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The Universe is a strange place

About the Lecture Perhaps the universe is not so much strange as brimming with lovely paradox. The search for such beauty seems to lie at the heart of Frank Wilczek’s work. Twentieth century physics, from Einstein through Wilczek’s own Nobel Prize-winning efforts, involves demonstrating the existence of a topsy-turvy reality: for instance, that such sub-atomic particles as quarks and gluons, which have little or no mass, “orchestrate themselves into not just protons and neutrons but you and me,” according to Wilczek. “How is it possible to construct heavy objects out of objects that weigh nothing?,” he asks. Only by “creating mass out of pure energy.” These particles are essentially “excitations in otherwise empty space.” Says Wilczek: “That suggests something …beautiful and poetic: the masses of particles are not like, or similar to or metaphorically suggested by—they are the tones or frequencies of vibration patterns in dynamical voids.” The theory of quarks and gluons and the strong interaction accounts quantitatively for “the mass of protons, neutrons and ultimately you and me and everything around us.” But physics has not yet squared away all aspects of the universe. Wilzcek says that “in cosmology, we meet our match, and don’t know what’s going on.” This is because scientists can’t account for much of the mass in the cosmos. 70% of this mass is in “dark energy,” which is pushing the universe apart. Wilczek hopes that explanations for the dark stuff will emerge through improving equations, unifying theories of different interactions and extending their symmetries. “Beautifying equations leads not to ugly consequences but beautiful surprises,” he concludes.

Channels: Lectures In Astronomy  Cosmology  Major questions in astronomy 

Added: 3618 days ago by deek

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Strong Photon-Photon Interactions and Meta-Materials

ABSTRACT Fun with Light: Strong Photon-Photon Interactions and Meta-Materials Presented by Jung-Tsung Shen The lightsaber is a supercool gadget that all of us would like to get one. It exhibits many novel light phenomena, notably the light blades of two lightsabers could interact with each other. Unfortunately it takes an enormous amount of energy to achieve that. One of the main difficulties of making a lightsaber is that photons normally do not interact with each other. In the first part of the talk, I will describe how to make photons interact with each other, which enables the capability of using photons to control photons. This capability has many potential applications in quantum communication and information processing, and other novel optoelectronics devices. Moreover, the configuration is well-suited for on-chip all solid-state implementations. In the second part of the talk, I will briefly explain what metamaterials are, and some novel optical tricks they can play, such as Harry Potter's invisibility cloak and super lens. In particular, I will discuss the mechanisms and properties of a special class of metamaterials -- metamaterials with ultra-high refractive index. Such artificial structures will be useful in many applications such as subwavelength lithography and imaging, broadband slow-light, and sensitive interferometer. (* The talk is for general audience with no background in these fields. *) Dr. Jung-Tsung Shen is currently a research associate at Stanford University, working on photon transport in nano-photonics, metamaterials, plasmonics, and thermal and energy transport in nano-structures. He obtained his PhD degree in physics in 2003 from MIT. He was also a graduate scholar at Bell Labs from year 1998 -2001. He will be an assistant professor at Washington University in St. Louis in September this year.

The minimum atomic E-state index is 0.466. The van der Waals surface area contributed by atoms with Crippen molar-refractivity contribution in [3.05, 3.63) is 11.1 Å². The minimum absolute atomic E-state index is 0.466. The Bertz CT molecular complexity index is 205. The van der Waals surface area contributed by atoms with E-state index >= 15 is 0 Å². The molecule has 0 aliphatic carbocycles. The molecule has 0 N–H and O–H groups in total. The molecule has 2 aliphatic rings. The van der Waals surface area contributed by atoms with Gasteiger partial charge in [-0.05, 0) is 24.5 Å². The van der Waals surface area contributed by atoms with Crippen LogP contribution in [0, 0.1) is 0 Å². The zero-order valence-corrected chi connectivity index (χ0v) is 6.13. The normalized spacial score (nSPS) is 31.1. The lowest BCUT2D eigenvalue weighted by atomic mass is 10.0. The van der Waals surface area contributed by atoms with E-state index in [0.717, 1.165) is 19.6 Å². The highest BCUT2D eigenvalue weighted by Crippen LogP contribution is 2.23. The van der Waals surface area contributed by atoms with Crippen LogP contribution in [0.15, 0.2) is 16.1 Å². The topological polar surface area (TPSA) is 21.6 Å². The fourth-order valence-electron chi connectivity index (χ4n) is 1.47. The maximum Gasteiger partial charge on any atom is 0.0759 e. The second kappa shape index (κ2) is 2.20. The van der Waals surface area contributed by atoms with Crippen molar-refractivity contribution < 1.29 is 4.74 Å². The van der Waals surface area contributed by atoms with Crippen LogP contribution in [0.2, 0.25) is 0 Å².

Channels: The Astronomers  Lectures In Astronomy  Major questions in astronomy 

Added: 3673 days ago by starnamer

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